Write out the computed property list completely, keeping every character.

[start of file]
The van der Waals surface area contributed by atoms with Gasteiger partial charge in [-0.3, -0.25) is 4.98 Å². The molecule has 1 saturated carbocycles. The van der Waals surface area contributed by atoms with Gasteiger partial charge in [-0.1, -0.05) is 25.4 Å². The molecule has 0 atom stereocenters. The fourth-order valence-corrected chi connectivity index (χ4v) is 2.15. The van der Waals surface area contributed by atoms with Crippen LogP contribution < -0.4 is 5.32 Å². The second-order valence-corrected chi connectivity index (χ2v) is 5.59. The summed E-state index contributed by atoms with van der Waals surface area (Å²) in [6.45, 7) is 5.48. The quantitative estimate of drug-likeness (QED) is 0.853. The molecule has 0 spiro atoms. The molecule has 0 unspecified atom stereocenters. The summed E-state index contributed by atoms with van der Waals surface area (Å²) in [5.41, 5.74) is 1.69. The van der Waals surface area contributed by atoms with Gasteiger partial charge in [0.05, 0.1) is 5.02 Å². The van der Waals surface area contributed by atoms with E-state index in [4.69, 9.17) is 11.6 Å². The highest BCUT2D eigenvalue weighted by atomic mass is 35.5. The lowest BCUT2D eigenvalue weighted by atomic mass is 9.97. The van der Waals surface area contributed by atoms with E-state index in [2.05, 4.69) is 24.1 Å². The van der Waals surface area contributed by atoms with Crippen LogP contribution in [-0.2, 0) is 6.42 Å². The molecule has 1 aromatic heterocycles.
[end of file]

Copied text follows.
The van der Waals surface area contributed by atoms with Gasteiger partial charge in [-0.3, -0.25) is 4.98 Å². The molecule has 1 saturated carbocycles. The van der Waals surface area contributed by atoms with Gasteiger partial charge in [-0.1, -0.05) is 25.4 Å². The molecule has 0 atom stereocenters. The fourth-order valence-corrected chi connectivity index (χ4v) is 2.15. The van der Waals surface area contributed by atoms with Crippen LogP contribution < -0.4 is 5.32 Å². The second-order valence-corrected chi connectivity index (χ2v) is 5.59. The summed E-state index contributed by atoms with van der Waals surface area (Å²) in [6.45, 7) is 5.48. The quantitative estimate of drug-likeness (QED) is 0.853. The molecule has 0 spiro atoms. The molecule has 0 unspecified atom stereocenters. The summed E-state index contributed by atoms with van der Waals surface area (Å²) in [5.41, 5.74) is 1.69. The van der Waals surface area contributed by atoms with Gasteiger partial charge in [0.05, 0.1) is 5.02 Å². The van der Waals surface area contributed by atoms with E-state index in [4.69, 9.17) is 11.6 Å². The highest BCUT2D eigenvalue weighted by atomic mass is 35.5. The lowest BCUT2D eigenvalue weighted by atomic mass is 9.97. The van der Waals surface area contributed by atoms with E-state index in [2.05, 4.69) is 24.1 Å². The van der Waals surface area contributed by atoms with Crippen LogP contribution in [-0.2, 0) is 6.42 Å². The molecule has 1 aromatic heterocycles.